I thought taking an online course would be an easy way for me to get back into the groove of going to school without being overwhelmed by the actual classroom setting. I feel that I got more out of this class because I was able to have the one-on-one contact with you. If there was a problem or question, you were very quick at responding, which helped a lot. Thank you for making this new transition a smooth one.

This was one of the most practical courses that I have ever taken. It builds confidence, speed, and eye hand coordination. I am amazed at my speed. Before I could type only 15 wpm. Now I can type almost 40 wpm. This course has taken me from writing a report from days to just hours. It was really nice to have a teacher who was always ready to answer my questions at any time. Thank you.

I feel that this course really helped me overcome my lack of keyboard confidence. I can now type without looking at the keys.

Thank you for your help. You were always there to help me when a problem arose. It was a very interesting and helpful course. I gained a lot from this course which I will always use.

Thank you for teaching me. I really enjoyed this class. I used to work with a computer for a long time, but I realized that I had a bad habit using incorrect fingers through this class. Now I can type with correct fingers. Again, thank you for supporting me. I'm looking forward to seeing you in another class.

I really enjoyed this class. I was comfortable about doing work smoothly because I could get a response quickly from you. Even though I couldn't meet you like in a regular class, I could feel you were here and supporting me. I could finish this course without any inconvenience. Thank you.

Misconceptions:

I had taken a distance education class before so I knew what to expect. An online course is not an easy extra credit course. It demands more self-discipline and time than regular on-campus classes. There is more contact with the professor, and it is easier to ask questions. Feedback is quick.

The biggest misconception I had about taking an online course was the kind of help I thought I would be receiving when I needed immediate assistance on a particular assignment. I thought that I would not get that help or assistance in a timely manner, but with the help of Professor Zimmerly, I did.

I think the [biggest] misconception is that students don't learn enough from an online course. I think not. I did learn a lot and received plenty of help when I asked for it.

I thought it was just typing, but it's more than that. It's not just learning the keyboard but all the documents and language skills that you need to process.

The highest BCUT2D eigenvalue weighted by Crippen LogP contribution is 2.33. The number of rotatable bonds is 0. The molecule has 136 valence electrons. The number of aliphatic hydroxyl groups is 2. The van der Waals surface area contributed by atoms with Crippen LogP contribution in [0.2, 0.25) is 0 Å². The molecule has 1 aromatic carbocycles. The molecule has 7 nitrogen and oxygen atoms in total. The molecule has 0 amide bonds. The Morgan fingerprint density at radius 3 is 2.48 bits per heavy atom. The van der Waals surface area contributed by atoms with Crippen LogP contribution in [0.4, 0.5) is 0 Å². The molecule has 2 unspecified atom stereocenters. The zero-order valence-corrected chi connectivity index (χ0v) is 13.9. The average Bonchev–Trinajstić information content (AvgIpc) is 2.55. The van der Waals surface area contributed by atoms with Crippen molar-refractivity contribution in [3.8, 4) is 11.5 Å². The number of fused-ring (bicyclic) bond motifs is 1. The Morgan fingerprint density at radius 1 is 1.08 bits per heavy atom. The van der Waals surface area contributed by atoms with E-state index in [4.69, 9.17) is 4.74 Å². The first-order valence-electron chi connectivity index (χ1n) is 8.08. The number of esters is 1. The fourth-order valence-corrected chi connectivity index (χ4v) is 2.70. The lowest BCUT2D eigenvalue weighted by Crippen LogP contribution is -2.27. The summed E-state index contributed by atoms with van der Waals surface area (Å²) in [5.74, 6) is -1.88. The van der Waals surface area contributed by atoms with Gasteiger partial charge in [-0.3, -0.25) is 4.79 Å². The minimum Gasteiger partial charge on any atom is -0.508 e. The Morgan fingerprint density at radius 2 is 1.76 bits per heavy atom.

I learned more than keyboarding. Definitely know your computer basics. I remember it was one of the things mentioned in the orientation in class. Be ready to work at a fast pace and don't lag behind and try to play catch-up.

I think that the book, the lessons, the pace, the information was very well paced. Directions were always clear. If you had questions or problems, you were given help. It was a comprehensive and very important class for anyone who has a computer and lives in this world today—basic but important. There was a lot of flexibility in taking the tests which was very important with my work schedule.

Keyboarding is very important in every occupation. The textbook has clear directions, and the reference manual is very helpful. Personally, the Language Arts lessons help me to improve my English.

My biggest misconception was the amount of time it would require. I had no idea how long it would take to do it all. Pace yourself. Make time for the course and do not leave all the work to do at the last minute.

Advice:

The most important thing is to stay on schedule. Once you're behind, it's hard to catch up and then you end up giving up. Also, distribute your time evenly throughout the week. I could see a big difference in typing skill improvement when I jammed all the skillbuilding into one day instead of taking several days to practice.

First, you must be serious about the course and must work well without supervision. If you need constant guidance and to be pushed to work, this course isn't for you. Also, if you're very busy and unable to find a class that fits your schedule, an online course is perfect. I am a night owl so this was great for me. I could work late late hours and at my own pace.


 

  • This Web site and its entire contents are © 2017 [Arlene Zimmerly]. All rights reserved. E-mail any author for permission to use any content from this site. We welcome your requests. Visit the Contact Us page for a list of e-mail addresses. Revised February 26, 2017.